It has been a common practice in many systems projects to consider performance requirements only at the final stages of the software development process. As a consequence, many systems exhibit performance failures that lead to delays and financial losses to companies and users . Performance engineering analyzes the expected performance characteristics of a system during the different phases of its lifecycle. Performance engineering 1) develops practical strategies that help predict the level of performance a system can achieve and 2) provides recommendations to realize the optimal performance level. Both tasks rely on the following activities that form the basis of a methodology.
Performance engineering can be viewed as a collection of methods for the support of the development of performance-oriented systems throughout the entire lifecycle . The phases of the system lifecycle define the workflow, procedures, actions, and techniques that are used by analysts to produce and maintain IT systems. Figure 4.1 provides an overview of a performance-based methodology for system design and analysis. This methodology is based on models that are used to provide QoS assurances to IT systems. These models are: workload model, performance model, availability model, reliability model, and cost model. At the early stages of a project, the information and data available to develop the models are approximate at best.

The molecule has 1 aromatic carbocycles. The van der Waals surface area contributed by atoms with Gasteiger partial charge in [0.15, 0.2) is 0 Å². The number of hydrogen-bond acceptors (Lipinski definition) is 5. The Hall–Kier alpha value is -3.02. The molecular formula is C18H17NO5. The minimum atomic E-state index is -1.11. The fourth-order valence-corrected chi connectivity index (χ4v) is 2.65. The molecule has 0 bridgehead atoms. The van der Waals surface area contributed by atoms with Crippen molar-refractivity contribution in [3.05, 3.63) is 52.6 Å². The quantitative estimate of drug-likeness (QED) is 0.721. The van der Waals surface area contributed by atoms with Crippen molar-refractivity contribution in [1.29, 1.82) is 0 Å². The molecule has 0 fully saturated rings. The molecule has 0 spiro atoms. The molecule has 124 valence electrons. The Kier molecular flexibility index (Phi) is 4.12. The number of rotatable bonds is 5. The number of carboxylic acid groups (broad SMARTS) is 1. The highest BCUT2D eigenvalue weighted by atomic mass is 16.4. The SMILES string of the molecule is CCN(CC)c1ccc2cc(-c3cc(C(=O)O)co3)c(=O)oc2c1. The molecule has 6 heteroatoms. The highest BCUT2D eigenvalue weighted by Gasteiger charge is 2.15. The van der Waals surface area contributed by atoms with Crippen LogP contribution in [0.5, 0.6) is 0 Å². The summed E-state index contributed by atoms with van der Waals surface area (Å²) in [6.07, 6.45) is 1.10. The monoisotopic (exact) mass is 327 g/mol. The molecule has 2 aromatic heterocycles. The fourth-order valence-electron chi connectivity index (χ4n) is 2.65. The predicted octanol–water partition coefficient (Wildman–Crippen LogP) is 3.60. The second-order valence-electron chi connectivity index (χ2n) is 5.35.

Figure 4.1. Modeling process.
For instance, in the requirement analysis stage, it is difficult to construct a detailed workload model, specifying the demands placed by transactions on the system's resources. However, as the project evolves, more system information becomes available, reducing the error margin of the model's assumptions and increasing confidence in the estimated predictions of the future system's performance . In summary, the workload and performance models evolve side by side with the system project throughout the stages of its lifecycle. Various types of workload and performance models can be used during the system lifecycle. Basically, they differ in three aspects: complexity, accuracy, and cost. Figure 4.1 illustrates the spectrum of the models for the different phases, ranked from least to most complex and costly. It is expected that as complexity and cost increase, the refined models becomes more accurate. At the low end of the figure, one may use back-of-the-envelope calculations as a simple, easy-to-use technique, with a relatively low level of accuracy. At the high end, detailed models of running systems are used that are accurate but, are also costly and complex.